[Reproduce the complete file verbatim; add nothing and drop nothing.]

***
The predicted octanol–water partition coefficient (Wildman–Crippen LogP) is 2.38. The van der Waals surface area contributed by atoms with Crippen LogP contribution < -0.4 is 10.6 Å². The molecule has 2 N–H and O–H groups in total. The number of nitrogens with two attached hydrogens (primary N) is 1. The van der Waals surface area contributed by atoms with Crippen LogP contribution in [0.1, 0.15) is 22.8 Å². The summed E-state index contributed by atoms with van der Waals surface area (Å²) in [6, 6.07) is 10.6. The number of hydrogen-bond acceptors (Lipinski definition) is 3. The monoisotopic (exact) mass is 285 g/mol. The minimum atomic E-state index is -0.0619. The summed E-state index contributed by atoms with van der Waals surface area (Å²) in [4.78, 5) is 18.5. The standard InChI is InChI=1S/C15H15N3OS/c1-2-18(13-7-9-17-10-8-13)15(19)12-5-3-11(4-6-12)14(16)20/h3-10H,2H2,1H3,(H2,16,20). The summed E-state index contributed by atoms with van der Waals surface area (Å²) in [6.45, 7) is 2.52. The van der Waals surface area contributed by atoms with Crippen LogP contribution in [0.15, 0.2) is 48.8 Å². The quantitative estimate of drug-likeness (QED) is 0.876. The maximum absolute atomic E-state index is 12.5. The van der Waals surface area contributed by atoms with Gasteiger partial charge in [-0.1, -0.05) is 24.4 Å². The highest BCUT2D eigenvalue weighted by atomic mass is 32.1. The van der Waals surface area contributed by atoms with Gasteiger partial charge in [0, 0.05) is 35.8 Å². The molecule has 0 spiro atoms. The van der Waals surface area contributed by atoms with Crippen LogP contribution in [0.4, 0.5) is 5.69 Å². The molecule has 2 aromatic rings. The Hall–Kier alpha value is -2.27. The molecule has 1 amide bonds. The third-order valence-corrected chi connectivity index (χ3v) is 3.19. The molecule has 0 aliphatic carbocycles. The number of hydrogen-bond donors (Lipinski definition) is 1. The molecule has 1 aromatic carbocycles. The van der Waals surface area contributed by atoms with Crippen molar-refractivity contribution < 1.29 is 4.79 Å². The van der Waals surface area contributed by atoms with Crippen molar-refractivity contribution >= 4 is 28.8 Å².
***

The predicted octanol–water partition coefficient (Wildman–Crippen LogP) is 2.38. The van der Waals surface area contributed by atoms with Crippen LogP contribution < -0.4 is 10.6 Å². The molecule has 2 N–H and O–H groups in total. The number of nitrogens with two attached hydrogens (primary N) is 1. The van der Waals surface area contributed by atoms with Crippen LogP contribution in [0.1, 0.15) is 22.8 Å². The summed E-state index contributed by atoms with van der Waals surface area (Å²) in [6, 6.07) is 10.6. The number of hydrogen-bond acceptors (Lipinski definition) is 3. The monoisotopic (exact) mass is 285 g/mol. The minimum atomic E-state index is -0.0619. The summed E-state index contributed by atoms with van der Waals surface area (Å²) in [4.78, 5) is 18.5. The standard InChI is InChI=1S/C15H15N3OS/c1-2-18(13-7-9-17-10-8-13)15(19)12-5-3-11(4-6-12)14(16)20/h3-10H,2H2,1H3,(H2,16,20). The summed E-state index contributed by atoms with van der Waals surface area (Å²) in [6.45, 7) is 2.52. The van der Waals surface area contributed by atoms with Crippen LogP contribution in [0.15, 0.2) is 48.8 Å². The quantitative estimate of drug-likeness (QED) is 0.876. The maximum absolute atomic E-state index is 12.5. The van der Waals surface area contributed by atoms with Gasteiger partial charge in [-0.1, -0.05) is 24.4 Å². The highest BCUT2D eigenvalue weighted by atomic mass is 32.1. The van der Waals surface area contributed by atoms with Gasteiger partial charge in [0, 0.05) is 35.8 Å². The molecule has 0 spiro atoms. The van der Waals surface area contributed by atoms with Crippen LogP contribution in [0.4, 0.5) is 5.69 Å². The molecule has 2 aromatic rings. The Hall–Kier alpha value is -2.27. The molecule has 1 amide bonds. The third-order valence-corrected chi connectivity index (χ3v) is 3.19. The molecule has 0 aliphatic carbocycles. The number of hydrogen-bond donors (Lipinski definition) is 1. The molecule has 1 aromatic carbocycles. The van der Waals surface area contributed by atoms with Crippen molar-refractivity contribution < 1.29 is 4.79 Å². The van der Waals surface area contributed by atoms with Crippen molar-refractivity contribution >= 4 is 28.8 Å².